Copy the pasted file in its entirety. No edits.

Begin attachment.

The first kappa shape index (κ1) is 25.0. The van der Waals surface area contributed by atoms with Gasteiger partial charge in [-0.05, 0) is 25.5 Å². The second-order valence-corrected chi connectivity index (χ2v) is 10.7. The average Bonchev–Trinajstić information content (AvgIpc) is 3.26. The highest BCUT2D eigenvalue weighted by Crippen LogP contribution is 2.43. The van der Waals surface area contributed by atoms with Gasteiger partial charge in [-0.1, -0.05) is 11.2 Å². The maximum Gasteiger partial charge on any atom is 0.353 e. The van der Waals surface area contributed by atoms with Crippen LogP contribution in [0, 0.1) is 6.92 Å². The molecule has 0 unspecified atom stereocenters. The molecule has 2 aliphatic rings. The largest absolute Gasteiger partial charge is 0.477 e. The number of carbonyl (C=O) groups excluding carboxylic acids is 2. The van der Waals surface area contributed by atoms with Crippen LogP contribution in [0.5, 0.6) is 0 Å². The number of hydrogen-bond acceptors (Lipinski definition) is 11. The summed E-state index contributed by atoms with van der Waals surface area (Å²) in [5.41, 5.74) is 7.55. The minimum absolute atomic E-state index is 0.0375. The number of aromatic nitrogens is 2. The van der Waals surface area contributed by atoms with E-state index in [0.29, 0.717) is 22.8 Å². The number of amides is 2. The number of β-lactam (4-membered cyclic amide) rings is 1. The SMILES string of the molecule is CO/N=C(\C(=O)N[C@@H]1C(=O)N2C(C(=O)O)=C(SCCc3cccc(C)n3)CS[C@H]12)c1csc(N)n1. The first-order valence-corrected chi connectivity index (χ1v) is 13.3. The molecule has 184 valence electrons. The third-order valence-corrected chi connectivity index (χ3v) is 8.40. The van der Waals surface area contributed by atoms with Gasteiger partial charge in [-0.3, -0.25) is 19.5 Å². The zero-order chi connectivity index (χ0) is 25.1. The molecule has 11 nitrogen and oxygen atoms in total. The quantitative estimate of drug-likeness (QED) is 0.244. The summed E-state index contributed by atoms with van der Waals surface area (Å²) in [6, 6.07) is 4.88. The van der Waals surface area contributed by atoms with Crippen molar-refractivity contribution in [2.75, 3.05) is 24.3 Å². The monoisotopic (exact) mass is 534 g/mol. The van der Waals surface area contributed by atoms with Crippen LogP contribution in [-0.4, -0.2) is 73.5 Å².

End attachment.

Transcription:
The first kappa shape index (κ1) is 25.0. The van der Waals surface area contributed by atoms with Gasteiger partial charge in [-0.05, 0) is 25.5 Å². The second-order valence-corrected chi connectivity index (χ2v) is 10.7. The average Bonchev–Trinajstić information content (AvgIpc) is 3.26. The highest BCUT2D eigenvalue weighted by Crippen LogP contribution is 2.43. The van der Waals surface area contributed by atoms with Gasteiger partial charge in [-0.1, -0.05) is 11.2 Å². The maximum Gasteiger partial charge on any atom is 0.353 e. The van der Waals surface area contributed by atoms with Crippen LogP contribution in [0, 0.1) is 6.92 Å². The molecule has 0 unspecified atom stereocenters. The molecule has 2 aliphatic rings. The largest absolute Gasteiger partial charge is 0.477 e. The number of carbonyl (C=O) groups excluding carboxylic acids is 2. The van der Waals surface area contributed by atoms with Crippen LogP contribution in [0.5, 0.6) is 0 Å². The number of hydrogen-bond acceptors (Lipinski definition) is 11. The summed E-state index contributed by atoms with van der Waals surface area (Å²) in [5.41, 5.74) is 7.55. The minimum absolute atomic E-state index is 0.0375. The number of aromatic nitrogens is 2. The van der Waals surface area contributed by atoms with E-state index in [0.29, 0.717) is 22.8 Å². The number of amides is 2. The number of β-lactam (4-membered cyclic amide) rings is 1. The SMILES string of the molecule is CO/N=C(\C(=O)N[C@@H]1C(=O)N2C(C(=O)O)=C(SCCc3cccc(C)n3)CS[C@H]12)c1csc(N)n1. The first-order valence-corrected chi connectivity index (χ1v) is 13.3. The molecule has 184 valence electrons. The third-order valence-corrected chi connectivity index (χ3v) is 8.40. The van der Waals surface area contributed by atoms with Gasteiger partial charge in [-0.3, -0.25) is 19.5 Å². The zero-order chi connectivity index (χ0) is 25.1. The molecule has 11 nitrogen and oxygen atoms in total. The quantitative estimate of drug-likeness (QED) is 0.244. The summed E-state index contributed by atoms with van der Waals surface area (Å²) in [6, 6.07) is 4.88. The van der Waals surface area contributed by atoms with Crippen molar-refractivity contribution in [2.75, 3.05) is 24.3 Å². The monoisotopic (exact) mass is 534 g/mol. The van der Waals surface area contributed by atoms with Crippen LogP contribution in [-0.4, -0.2) is 73.5 Å².